low budget.

So, Thursday morning after getting Ryan settled onto another boat, Frank and I visited immigration for our Visa extension, took care of last minute business on shore and then set out for adventure. First port of call: Port Maurelle. This is a beautiful anchorage! The water is crystal clear - as it is all over these islands, and you can see clear to the bottom in nearly any depth. There are starfish down there in various colors such as blue and orange and purple! The sandy beaches are like postcards
and the bays are quiet and calm like. There are just a few boats I here and we are enjoying the solitude of being away from the hustle and bustle of the main anchorage at Neiafu. We have had the radio off for 2 days and only turn it on to listen to the morning net. So peaceful. It has rained on and off nearly every day but we don't care. We have plenty of books to read and cooking and baking to do while we enjoy they calm. Everyone is trading food goods because we can't take many items into
New Zealand so we are all cooking up a storm and trying to either use up or trade away foodstuffs that are questionable for taking with us. We had a couple of dinner with Imagine; it was great to see them again and to spend some time with them before they head to Fiji in the next few days.

Saturday we moved over to the Tapana and Ano beach area, named Anchorage #11 by the Moorings. There is a floating artist studio here called "The Ark Studio", owned by Larry and Sherry, American cruisers who built it as a studio/home and now reside in Tonga full time in their little Ark. They sell art, do custom paintings, rent mooring buoys to us and help take reservations for the Sat. night Tongan Feast on Ano beach each week. We attended the feast last night. It was really something! Local
villagers cook all day, preparing everything Tonga style, baking the food in the ground wrapped in Taro leaves. At the beginning of the evening the local artisans and craftsmen (and women) displayed their goods which included everything from wood and bone carvings to tapa cloths, woven baskets and decorations, all kinds of jewelry and pearls. Then there was music, dancing and a Kava ceremony followed by a traditional Blessing and then the feast. We had a great time and came home absolutely stuffed!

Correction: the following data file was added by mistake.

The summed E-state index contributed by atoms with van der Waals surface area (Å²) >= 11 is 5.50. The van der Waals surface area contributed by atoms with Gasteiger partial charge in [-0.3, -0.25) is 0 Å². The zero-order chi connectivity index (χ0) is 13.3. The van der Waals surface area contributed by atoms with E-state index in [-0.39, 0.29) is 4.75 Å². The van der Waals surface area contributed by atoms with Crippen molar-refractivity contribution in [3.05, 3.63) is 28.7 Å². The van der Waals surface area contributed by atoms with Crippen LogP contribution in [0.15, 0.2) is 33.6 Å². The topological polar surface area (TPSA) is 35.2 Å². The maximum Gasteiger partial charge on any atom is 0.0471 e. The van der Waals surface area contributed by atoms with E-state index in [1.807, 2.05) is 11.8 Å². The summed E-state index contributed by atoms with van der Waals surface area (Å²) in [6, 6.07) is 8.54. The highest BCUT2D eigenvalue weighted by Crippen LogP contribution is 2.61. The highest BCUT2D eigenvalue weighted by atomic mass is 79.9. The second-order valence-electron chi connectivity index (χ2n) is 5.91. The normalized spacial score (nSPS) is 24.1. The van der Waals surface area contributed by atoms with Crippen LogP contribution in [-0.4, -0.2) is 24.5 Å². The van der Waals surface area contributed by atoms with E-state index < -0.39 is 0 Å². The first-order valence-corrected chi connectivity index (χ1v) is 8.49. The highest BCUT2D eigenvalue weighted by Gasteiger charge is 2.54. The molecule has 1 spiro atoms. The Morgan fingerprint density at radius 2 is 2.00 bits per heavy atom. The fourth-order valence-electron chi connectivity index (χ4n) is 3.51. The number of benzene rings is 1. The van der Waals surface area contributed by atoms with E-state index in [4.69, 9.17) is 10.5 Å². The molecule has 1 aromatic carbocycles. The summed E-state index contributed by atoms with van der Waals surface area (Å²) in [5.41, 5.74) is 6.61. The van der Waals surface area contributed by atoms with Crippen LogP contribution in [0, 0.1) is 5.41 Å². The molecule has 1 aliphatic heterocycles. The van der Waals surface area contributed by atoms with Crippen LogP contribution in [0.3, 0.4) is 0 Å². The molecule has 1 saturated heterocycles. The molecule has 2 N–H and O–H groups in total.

Wednesday, September 17, 2008

Now in Tonga!

Following the most uncomfortable 2-day passage we have yet encountered, we arrived in Tonga's Vava'u group of Islands, at the town of Neiafu on Thursday afternoon.  We made the journey with two other boats, Baraka and Spectacle.  We were thankful to have Ryan on board to help with night watches because until we were within a couple of hours of the island none of us got much sleep.  Sadly, Spectacle lost their dinghy during the passage – it really was a rough one!  There are more yachts here than any other harbor since leaving Papeete, Tahiti.  We are guessing over 50 yachts are anchored just here, and many others are scattered about the numerous other anchorages throughout the little islands and motus of the Vava'u group.  Upon arrival at the wharf we were visited/boarded by Customs, Immigration and Dept. of Agriculture.  The health inspector was not available but we will need to locate him and show our health cards.  We passed all inspections and were cleared to anchor.

That $5.00 steak dinner is yet to be discovered by any of us, but the exchange rate here is very USD friendly.  We estimate that the Tongan dollar, the Pa'anga'e is the equivalent of .54 to the American $.  Prices vary depending on what you wish to purchase.  Lunches and dinners at local restaurants may run from $12 – 65 Pa'angas; however, we paid $65 Pa'angas for a 1 kg. bag of coffee beans.  Sure hope that is good coffee!   There are several local internet opportunities for us here, and we purchased 20 hours from the Aquarium café for $8/hr.  We could have probably gone more economically elsewhere but this one is available to connect to from our yacht.  All others require us to take the laptop to shore.  Sadly there is no Skype phone access here.  The Kingdom of Tonga blocks it, although we can use the chat feature and are told that the computer-to-computer calling feature can be used with poor audio quality.  This became very distressful for us when we got news that hurricane Ike was on a collision course with Galveston.  Because our Sat phone has been sent back to the factory for repairs we have been unable to call our family members in Kemah/Seabrook and the Houston area.  Thankfully, the next day my daughter was able to send us a message via her cell phone – thank God for modern technology! – letting us know that she, our grandson and my parents are safe and healthy.  My parents sustained property damage but nothing serious to their home. The status of Jennifer's apartment and salon are yet unknown.  She is keeping her spirits up and praying for the best.  The entire Space Center area where she lives is locked down, so until residents are allowed back home we will continue to ask for your prayer support for them and all who were affected by Ike.  I doubt if I will ever again think the phrase "I like Ike" is cute or catchy!